NATIONAL HARBOR, MD – Congress is considering two separate, comprehensive proposals to address the escalating cost of drug prices, but neither is expected to make it to the President’s desk.
The more likely scenario is that parts of these bills aimed at reforming the Medicare Part D prescription drug program could be added on to a must-pass budget bill before the end of 2019, according to, senior associate in the Washington office of the law firm Foley Hoag.
A bill championed by House Speaker Nancy Pelosi (D-Calif.),, is considered dead on arrival in the Senate since Senate Majority Leader Mitch McConnell (R-Ky.) has stated that the upper chamber will not take it up, Mr. Margulies said at the annual meeting of the Academy of Managed Care Pharmacy.
Despite this, the House is expected to move on H.R. 3 in mid-November. The bill has gone through three committee markups, and each have amended its language. The final bill language has not been released yet.
Meanwhile in the Senate, the Prescription Drug Pricing Reduction Act () enjoys some bipartisan support, but Mr. Margulies questioned whether there was enough to pass it.
But there are some provisions in both pieces of legislation that have bipartisan support and could ultimately be passed though other legislative vehicles, he said.
One proposal that is common to both bills is a cap on out-of-pocket spending by Part D beneficiaries, though the bills differ on how high to set the cap. The House bill caps annual beneficiary spending at $2,000, while the Senate proposal caps it at $3,600.
The lack of a cap “has increasingly raised some issues over the years as we have seen more and more specialty drugs come on the market that push individuals into the catastrophic phase in that first or second phase of that first or second refill,” Mr. Margulies said.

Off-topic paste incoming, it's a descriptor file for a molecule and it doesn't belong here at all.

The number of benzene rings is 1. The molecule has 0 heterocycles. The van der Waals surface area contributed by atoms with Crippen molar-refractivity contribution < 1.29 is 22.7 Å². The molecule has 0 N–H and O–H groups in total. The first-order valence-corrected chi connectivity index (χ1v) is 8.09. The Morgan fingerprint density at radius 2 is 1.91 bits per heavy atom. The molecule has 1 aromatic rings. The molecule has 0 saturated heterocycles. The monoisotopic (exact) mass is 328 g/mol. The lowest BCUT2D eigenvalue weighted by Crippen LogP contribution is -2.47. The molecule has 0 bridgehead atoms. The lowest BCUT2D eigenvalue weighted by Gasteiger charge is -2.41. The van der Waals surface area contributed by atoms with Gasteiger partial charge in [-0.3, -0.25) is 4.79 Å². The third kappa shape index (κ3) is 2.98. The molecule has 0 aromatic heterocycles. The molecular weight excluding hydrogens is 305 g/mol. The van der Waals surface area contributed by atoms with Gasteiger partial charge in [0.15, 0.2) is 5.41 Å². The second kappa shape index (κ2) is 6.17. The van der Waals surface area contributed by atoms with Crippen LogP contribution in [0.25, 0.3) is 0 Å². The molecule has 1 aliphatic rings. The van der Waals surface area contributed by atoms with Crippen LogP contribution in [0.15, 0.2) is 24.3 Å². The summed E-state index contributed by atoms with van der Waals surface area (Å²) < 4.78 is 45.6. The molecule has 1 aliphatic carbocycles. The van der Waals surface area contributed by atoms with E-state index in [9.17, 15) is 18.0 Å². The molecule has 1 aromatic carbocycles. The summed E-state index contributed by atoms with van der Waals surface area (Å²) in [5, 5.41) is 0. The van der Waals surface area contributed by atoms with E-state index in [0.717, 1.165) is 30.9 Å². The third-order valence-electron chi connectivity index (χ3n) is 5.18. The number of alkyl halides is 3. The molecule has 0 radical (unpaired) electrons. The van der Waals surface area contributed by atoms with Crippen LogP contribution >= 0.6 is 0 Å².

Another area that is garnering bipartisan support is reforming the structure of Medicare Part D.
Mr. Margulies noted that generally the Part D program has enjoyed bipartisan and consumer support and there “hasn’t been a major restructuring of the Part D benefit since its creation more than a decade ago.”
“I really think this is an area where Congress is in a bipartisan way very focused,” he added.
The redesign proposals in the two bills would fundamentally change how the catastrophic phase is covered. The out-of-pocket limits would eliminate beneficiary cost sharing in this phase, currently set at 5% of list price with no cap on spending, and dramatically reduce the government’s financial exposure during this phase.
Currently, the federal government covers 80% of the cost of drugs for beneficiaries in catastrophic coverage, and the plan sponsors cover the remaining 15%. The House and Senate plans both reduce government coverage to 20%. Under the House proposal, drug plans would be responsible for 50% while manufacturers would cover the remaining 30%. The Senate bill proposes a split of 60% for plans and 20% for manufacturers.
“Under either of these proposals, manufacturers with the highest-priced specialty drugs are probably going to fare the worst because you have that new open-ended liability in the catastrophic phase,” Mr. Margulies said.
On the plan side, “plans will face increased pressure to control costs/utilization,” he added.
These proposals could encourage manufacturers to reduce list prices and drug plans to more aggressively negotiate rebates and discounts.
One element of H.R. 3 that is not a part of the Senate bill is the requirement that the secretary of the Department of Health & Human Services negotiate drug prices for a certain number of high-cost drugs each year. Those negotiations would be backstopped by an international pricing index, with the aim of bringing the prices paid in the United States much closer to the lower prices paid internationally.
H.R. 3 also includes a hefty excise tax for manufacturers who either don’t participate in the negotiations or fail to offer price reductions that are within a specified percentage of the international pricing index.
Mr. Margulies noted that Speaker Pelosi was hoping to get White House endorsement on the drug negotiation provision, since it is similar to regulations proposed by HHS earlier this year, but impeachment proceedings have derailed any chance of getting that endorsement.
Mr. Margulies made no financial disclosures related to his presentation.